President Alyaksandr Lukashenka declared yesterday to the Minsk press that “economics, not politics, must form the basis of a future union treaty” between Russia and Belarus. Obliquely responding to Russian President Boris Yeltsin’s recent suggestion that such a treaty be signed at a special summit this autumn, Lukashenka called for starting negotiations on a “purely economic” section of the draft treaty of union. The Belarusan president proceeded to hint at some of his economic conditions for acceding to such a treaty. These would include:
–“Equal conditions,” not in words but in practice, for economic entities of either country on the territory of the other. The Russian Federation must introduce such conditions for Belarusan firms in Russian law, Lukashenka insisted yesterday. From recent statements by Lukashenka and other Belarusan officials, it is clear that the “equal conditions” would include duty-free access of Belarusan products to the Russian market, equal transport tariffs on Russian territory for Belarusan and for Russian goods, oil and gas deliveries to Belarus at Russian internal prices, and Russian writeoffs of Belarusan debt.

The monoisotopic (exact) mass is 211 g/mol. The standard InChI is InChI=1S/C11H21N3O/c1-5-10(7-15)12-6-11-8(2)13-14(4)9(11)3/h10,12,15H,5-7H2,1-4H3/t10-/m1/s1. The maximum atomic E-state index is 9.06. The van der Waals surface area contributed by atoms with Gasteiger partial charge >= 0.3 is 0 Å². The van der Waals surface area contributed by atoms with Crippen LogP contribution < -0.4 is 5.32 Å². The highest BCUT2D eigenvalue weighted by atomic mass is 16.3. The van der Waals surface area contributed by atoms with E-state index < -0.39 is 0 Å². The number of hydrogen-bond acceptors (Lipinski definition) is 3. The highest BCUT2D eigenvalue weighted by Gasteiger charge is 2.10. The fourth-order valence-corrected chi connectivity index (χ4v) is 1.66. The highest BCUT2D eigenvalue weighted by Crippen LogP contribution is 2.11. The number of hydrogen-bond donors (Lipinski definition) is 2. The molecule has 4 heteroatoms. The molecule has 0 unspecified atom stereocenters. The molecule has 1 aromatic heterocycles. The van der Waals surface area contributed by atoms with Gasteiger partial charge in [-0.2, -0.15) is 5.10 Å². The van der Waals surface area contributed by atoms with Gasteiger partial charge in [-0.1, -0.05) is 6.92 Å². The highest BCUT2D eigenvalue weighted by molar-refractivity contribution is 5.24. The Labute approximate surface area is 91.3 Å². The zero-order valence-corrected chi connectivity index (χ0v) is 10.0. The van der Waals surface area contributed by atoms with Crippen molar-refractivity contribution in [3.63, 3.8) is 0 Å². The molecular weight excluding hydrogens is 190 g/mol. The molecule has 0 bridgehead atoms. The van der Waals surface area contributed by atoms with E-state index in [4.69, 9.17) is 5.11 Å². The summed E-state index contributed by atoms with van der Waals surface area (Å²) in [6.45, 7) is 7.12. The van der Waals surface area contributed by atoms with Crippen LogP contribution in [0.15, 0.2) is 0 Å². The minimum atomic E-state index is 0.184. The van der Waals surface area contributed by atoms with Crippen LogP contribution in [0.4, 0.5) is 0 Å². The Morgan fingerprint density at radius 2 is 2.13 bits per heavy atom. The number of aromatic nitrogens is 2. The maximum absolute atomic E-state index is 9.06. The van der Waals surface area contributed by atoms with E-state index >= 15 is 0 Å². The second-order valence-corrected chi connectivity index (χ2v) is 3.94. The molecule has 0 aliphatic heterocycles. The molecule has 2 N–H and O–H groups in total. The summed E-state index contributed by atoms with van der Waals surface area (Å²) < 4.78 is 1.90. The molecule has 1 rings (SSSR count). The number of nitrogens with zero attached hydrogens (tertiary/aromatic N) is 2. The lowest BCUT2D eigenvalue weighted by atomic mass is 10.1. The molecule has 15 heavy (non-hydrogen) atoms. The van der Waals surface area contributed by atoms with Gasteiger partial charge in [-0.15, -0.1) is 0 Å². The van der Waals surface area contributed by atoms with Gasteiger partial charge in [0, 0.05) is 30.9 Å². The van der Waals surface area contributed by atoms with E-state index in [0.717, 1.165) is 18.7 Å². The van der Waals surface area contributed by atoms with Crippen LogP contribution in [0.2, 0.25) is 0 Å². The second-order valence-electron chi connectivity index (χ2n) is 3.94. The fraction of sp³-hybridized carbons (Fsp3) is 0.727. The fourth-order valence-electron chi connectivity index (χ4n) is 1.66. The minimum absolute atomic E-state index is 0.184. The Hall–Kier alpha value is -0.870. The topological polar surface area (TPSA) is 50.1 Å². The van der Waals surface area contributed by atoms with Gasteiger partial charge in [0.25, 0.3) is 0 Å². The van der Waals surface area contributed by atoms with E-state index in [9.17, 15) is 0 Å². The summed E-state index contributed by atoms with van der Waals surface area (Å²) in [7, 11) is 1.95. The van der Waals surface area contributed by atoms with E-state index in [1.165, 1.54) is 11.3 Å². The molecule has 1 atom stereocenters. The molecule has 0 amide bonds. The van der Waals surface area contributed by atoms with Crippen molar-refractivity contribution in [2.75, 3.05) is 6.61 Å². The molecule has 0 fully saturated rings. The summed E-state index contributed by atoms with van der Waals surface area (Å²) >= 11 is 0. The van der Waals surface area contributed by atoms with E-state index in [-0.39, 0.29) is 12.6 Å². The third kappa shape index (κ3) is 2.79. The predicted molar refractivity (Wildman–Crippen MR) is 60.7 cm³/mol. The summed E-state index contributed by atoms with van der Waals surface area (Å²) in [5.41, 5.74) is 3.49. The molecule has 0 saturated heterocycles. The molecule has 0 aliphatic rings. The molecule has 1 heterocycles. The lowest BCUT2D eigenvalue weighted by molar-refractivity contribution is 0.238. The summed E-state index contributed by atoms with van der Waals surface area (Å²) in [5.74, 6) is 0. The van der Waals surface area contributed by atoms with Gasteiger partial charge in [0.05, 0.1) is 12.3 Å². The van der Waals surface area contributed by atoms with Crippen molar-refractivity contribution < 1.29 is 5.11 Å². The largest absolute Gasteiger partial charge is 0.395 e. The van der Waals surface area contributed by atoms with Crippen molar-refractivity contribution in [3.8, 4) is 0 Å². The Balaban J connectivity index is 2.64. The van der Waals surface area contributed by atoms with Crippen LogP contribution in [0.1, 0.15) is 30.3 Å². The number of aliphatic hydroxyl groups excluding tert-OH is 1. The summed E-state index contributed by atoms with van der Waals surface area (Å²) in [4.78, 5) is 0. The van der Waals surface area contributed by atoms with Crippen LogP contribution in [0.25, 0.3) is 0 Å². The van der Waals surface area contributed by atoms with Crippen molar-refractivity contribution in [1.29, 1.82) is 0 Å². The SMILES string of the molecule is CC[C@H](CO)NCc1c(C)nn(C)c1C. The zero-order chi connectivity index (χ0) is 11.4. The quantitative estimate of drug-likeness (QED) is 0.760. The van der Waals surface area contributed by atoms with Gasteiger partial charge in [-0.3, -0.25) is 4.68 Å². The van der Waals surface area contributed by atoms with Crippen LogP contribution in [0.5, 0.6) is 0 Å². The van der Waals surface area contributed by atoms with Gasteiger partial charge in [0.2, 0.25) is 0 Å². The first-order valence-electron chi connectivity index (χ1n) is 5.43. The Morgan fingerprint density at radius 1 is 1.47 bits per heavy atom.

–Additional sweeteners such as licensing of certain “advanced” Russian industrial items for production or assembly in Belarus. Lukashenka wants, among other things, production lines for military and civilian airplanes and for dual-use electronics equipment.
–The Belarusan president, moreover, seems to be soliciting his ministries to submit specific requests for Russian bailouts. The Defense Ministry last week submitted a proposal to equalize Belarusan military pay and benefits with the corresponding Russian entitlements, thereby–according to the ministry–more than doubling the entitlements of Belarusan servicemen. Significantly, Minsk cited existing Russian-Belarusan agreements on legislative unification and equalization of social guarantees of the two countries’ citizens as the basis for the Belarusan Defense Ministry’s proposal.
The “equal conditions for economic entities” and the “equalization of citizens’ social guarantees” have been stipulated in a series of bilateral agreements over the last two years. Those agreements, however, have been proven purely declarative, while negotiations have focused on political unification. Lukashenka and his top aides have in recent days urged Russia to focus on economics and to avoid “the accountant’s approach to relations with Belarus”–a thinly veiled demand for Russian economic subsidies as part of the relationship. Meanwhile, Lukashenka’s interpretation of the equal conditions rules out any preferential terms for Russian capital investment in Belarus. Moreover, the president’s doctrinal resistance to privatization forms an insuperable barrier to takeovers of Belarusan industrial plants and energy infrastructure by Russian capital (Itar-Tass, ORT, Radio Minsk, Belapan, August 23-September 1).
IVANOV CLAIMS SPECIAL RIGHTS FOR RUSSIA.